Housing explores expansion options


Lakeside Terrace, located near Callahan Hall, will be empty as of Feb. 1 and is a strong option for additional on-campus housing.

Growth across campus is being exhibited in more ways than just those apparent to the eye. NKU Board of Regents has voiced interest in purchasing Lakeside Terrace for additional housing.

Lakeside Terrace, located next to Callahan Hall on Martha Layne Collins Blvd., would be able to hold 200 beds, which just so happens to fit the university’s need for additional housing, Dean of Students Jeff Waple said. Lakeside Terrace residents will all have moved out by Feb. 1.

MGT of America conducted a market survey on housing expansion in 2010-2011, Waple said. The survey looked at a number of factors including enrollment trends, student demographics, pricing and how to fund a project of that capacity.

The data was taken over a five-year trend. How fast enrollment has increased and how it will grow into the future were both factors.

“Going to Division I will also factor into the housing need,” Waple said. “In the past we’ve recruited locally and regionally, moving forward we will be recruiting nationally and internationally and need to house those out-of-town students.”

The university currently has about 1,850 beds, according to Waple. He said having the additional beds are important as NKU continues to become more residential.

“The last couple of years, housing has been full by May 4,” Waple said.

Unlike some other universities, NKU does not require freshmen to live on campus.

“My vision, that I think others share, would be to have enough capacity to house all freshmen,” Waple said.

Currently the university just doesn’t have the available resources to do that. There has been an overflow of students in the dorms for the past few years.

Students placed in temporary housing at the beginning of the semester have all been placed in permanent housing on campus within five weeks of the start of the semester, according to Arnie Slaughter, director of University Housing. After the melt rate, or students that leave housing throughout the semester, dorms remain occupied at over 90 percent.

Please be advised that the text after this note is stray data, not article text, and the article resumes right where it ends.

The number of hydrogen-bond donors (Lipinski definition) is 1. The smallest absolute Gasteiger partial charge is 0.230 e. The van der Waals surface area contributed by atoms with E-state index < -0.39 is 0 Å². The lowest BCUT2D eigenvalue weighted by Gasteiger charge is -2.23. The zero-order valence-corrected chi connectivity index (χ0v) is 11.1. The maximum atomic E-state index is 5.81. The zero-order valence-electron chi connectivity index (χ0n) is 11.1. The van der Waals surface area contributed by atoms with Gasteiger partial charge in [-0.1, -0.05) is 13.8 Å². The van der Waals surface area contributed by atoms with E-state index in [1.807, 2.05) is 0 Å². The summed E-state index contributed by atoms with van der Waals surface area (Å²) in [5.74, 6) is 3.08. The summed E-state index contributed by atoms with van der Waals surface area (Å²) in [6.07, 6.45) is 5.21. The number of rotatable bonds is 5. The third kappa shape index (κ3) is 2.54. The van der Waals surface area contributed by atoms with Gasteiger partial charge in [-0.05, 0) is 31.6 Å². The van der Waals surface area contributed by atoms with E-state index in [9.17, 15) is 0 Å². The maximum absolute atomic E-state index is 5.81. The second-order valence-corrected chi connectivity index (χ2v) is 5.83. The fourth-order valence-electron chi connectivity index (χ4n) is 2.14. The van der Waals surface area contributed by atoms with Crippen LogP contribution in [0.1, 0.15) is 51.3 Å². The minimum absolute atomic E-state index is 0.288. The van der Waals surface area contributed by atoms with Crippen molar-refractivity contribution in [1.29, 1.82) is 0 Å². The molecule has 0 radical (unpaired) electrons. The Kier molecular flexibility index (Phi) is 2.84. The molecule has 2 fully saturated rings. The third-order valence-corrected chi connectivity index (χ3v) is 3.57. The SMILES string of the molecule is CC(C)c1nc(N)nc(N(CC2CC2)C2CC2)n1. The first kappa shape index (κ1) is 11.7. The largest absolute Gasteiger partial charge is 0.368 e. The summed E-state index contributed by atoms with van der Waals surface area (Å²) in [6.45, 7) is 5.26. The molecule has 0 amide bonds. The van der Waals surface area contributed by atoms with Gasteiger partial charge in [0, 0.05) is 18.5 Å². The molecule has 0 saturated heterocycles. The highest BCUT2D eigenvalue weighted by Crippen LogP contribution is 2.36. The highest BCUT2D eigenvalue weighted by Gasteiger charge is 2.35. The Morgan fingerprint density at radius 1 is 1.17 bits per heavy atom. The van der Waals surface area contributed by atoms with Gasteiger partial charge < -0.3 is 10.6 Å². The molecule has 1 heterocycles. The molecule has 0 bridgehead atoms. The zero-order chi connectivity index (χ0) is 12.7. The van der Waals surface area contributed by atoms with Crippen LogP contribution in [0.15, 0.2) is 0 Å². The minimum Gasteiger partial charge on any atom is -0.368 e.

“As we anticipate an increase in student enrollment over the next 5-10 years, the demand for on campus housing will certainly increase,” Slaughter said. “Our projected on-campus housing numbers may range between 1,900 to 2,000 within the next two to four years.”

To meet the increasing demands of on-campus housing, NKU is currently negotiating prices with the county and if all works out, plans are to have a residential hall ready by fall 2014, said Larry Blake, assistant vice president for facilities management.

Blake said renovating the current structure, rather than building a new one, would be more cost effective for the university.

“This building was built in the ‘60s, it’s a well built structural building that isn’t wood frame,” Blake said. Similar to Callahan Hall, it would need a facelift before opening to students.

Callahan was purchased by NKU in May of 2007 and opened to students in the fall of 2008. It was a nursing home that had closed two to three years before NKU bought it, according to Blake.

He said Callahan had issues during renovation that Lakeside Terrace won’t have such as gutting the medical rooms, sewer line issues and plumbing.

Blake said the overall facelift to Lakeside Terrace would add to the long-term plans for the university and its growth.

The ultimate decision to purchase the property will be decided by the Board of Regents. Waple said the decision should be made by the March board meeting.